AC Motels by Marriott opens in Bethesda
Our economic success is not limited to our life sciences sector. This week, I attended the opening of the new AC Hotel Bethesda by Marriott. This hotel at the intersection of Wisconsin Avenue and Montgomery Street was formerly Second District headquarters for the Montgomery County Police Department. You’d never know that now after extensive work and a beautiful redesign inside and out. Now it is home to more than 200 new hotel rooms, thousands of square feet of conference space and a new dining option for hotel visitors and Bethesda regulars.
Montgomery County is proud to be the corporate headquarters and home to Marriott and we appreciate their continued investments in our County’s hospitality industry. Montgomery County has a nearly $2 billion dollar tourism industry employing thousands of workers. The county’s hotel occupancy rate has rebounded from 9 percent during the worst of the pandemic to nearly 80 percent occupied rooms today.
COVID cases drop, Montgomery County returns to Low community level
Our community level status had been right on the line between medium and high for the last four weeks. This week we dropped below 200 cases per 100,000 people and our hospitalization numbers and rates have also dipped. This resulted in our COVID-19 Community level status returning to “low” for the first time in months.
These numbers are encouraging but the lag in people getting their boosters remains a problem. Our data has shown that vaccination and vaccination plus getting the boosters makes a difference in outcomes for people who get COVID.
While vaccines plus boosters may not provide absolute protection against getting COVID, it has a positive impact on reducing the severity and the death rate from COVID. As the chart shows, the unvaccinated are 3 to 4 times more likely to test positive for COVID and they are 4 times more likely to be hospitalized than people who are vaccinated and boosted. For adults who have not yet been vaccinated , we now have a new vaccine from Novavax that is produced in a traditional way and not based on mRNA technology.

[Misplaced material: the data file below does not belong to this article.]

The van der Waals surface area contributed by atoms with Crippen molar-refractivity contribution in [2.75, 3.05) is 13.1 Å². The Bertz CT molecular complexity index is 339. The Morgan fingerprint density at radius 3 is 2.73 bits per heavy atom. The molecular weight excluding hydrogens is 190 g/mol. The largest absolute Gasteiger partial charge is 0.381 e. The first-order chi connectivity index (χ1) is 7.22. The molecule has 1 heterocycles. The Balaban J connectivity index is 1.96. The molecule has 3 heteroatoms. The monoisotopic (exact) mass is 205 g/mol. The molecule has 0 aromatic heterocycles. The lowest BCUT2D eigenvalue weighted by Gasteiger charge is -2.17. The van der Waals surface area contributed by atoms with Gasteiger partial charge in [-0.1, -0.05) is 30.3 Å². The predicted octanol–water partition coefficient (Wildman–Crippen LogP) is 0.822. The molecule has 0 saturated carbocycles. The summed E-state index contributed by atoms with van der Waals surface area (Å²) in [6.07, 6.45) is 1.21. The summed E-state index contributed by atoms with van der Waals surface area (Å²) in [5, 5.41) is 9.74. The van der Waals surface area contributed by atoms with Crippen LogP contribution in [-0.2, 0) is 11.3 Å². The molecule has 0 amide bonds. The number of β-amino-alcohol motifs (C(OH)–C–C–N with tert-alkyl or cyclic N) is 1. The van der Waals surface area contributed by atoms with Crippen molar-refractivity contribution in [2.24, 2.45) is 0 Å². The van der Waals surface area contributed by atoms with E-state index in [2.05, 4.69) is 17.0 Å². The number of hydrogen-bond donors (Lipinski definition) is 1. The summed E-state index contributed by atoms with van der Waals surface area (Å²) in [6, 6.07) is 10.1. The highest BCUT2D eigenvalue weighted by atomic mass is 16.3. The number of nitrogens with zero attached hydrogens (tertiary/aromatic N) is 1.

As students prepare to return to school, new guidance from the CDC
We learned last week that the CDC will no longer require students exposed to someone with COVID-19 to be quarantined if they are not showing any symptoms. Additionally, the school system is currently recommending a mask optional approach to start the school year, but, if outbreaks occur, Montgomery County Public Schools leaders will have the option of implementing their own facemask recommendations per class or campus wide if needed.
Our Health and Human Services department has been meeting with school leaders, and they are encouraging every family to take advantage of the County’s vaccination opportunities from now until the start of the school year to make sure that all the students are up to date on their COVID vaccinations and boosters. It not only helps protect them from getting severely sick but also helps our community by limiting the potential for community spread of COVID among teachers, students and school staff.
I also met with MCPS Superintendent Dr. Monifa McKnight and they are diligently preparing for potential health threats. I offered my continued support and look forward to a safe and productive school year.
Another bit of good news on the school front, Dr. McKnight reports that they are rapidly closing the staffing gap. This is important for the successful opening of our schools, and I appreciate their all-out effort at recruitment for these essential positions.
Additionally, I want to be sure MCPS parents and students are aware of the upcoming Back to School Fair at Westfield Wheaton on Saturday, August 27th from 10 a.m. to 1 p.m. This free event is an opportunity for families to learn about the school system as well as county programs and services. We will also be providing a free COVID-19 vaccination clinic, COVID rapid tests and critical information for the health and safety of our students and their families.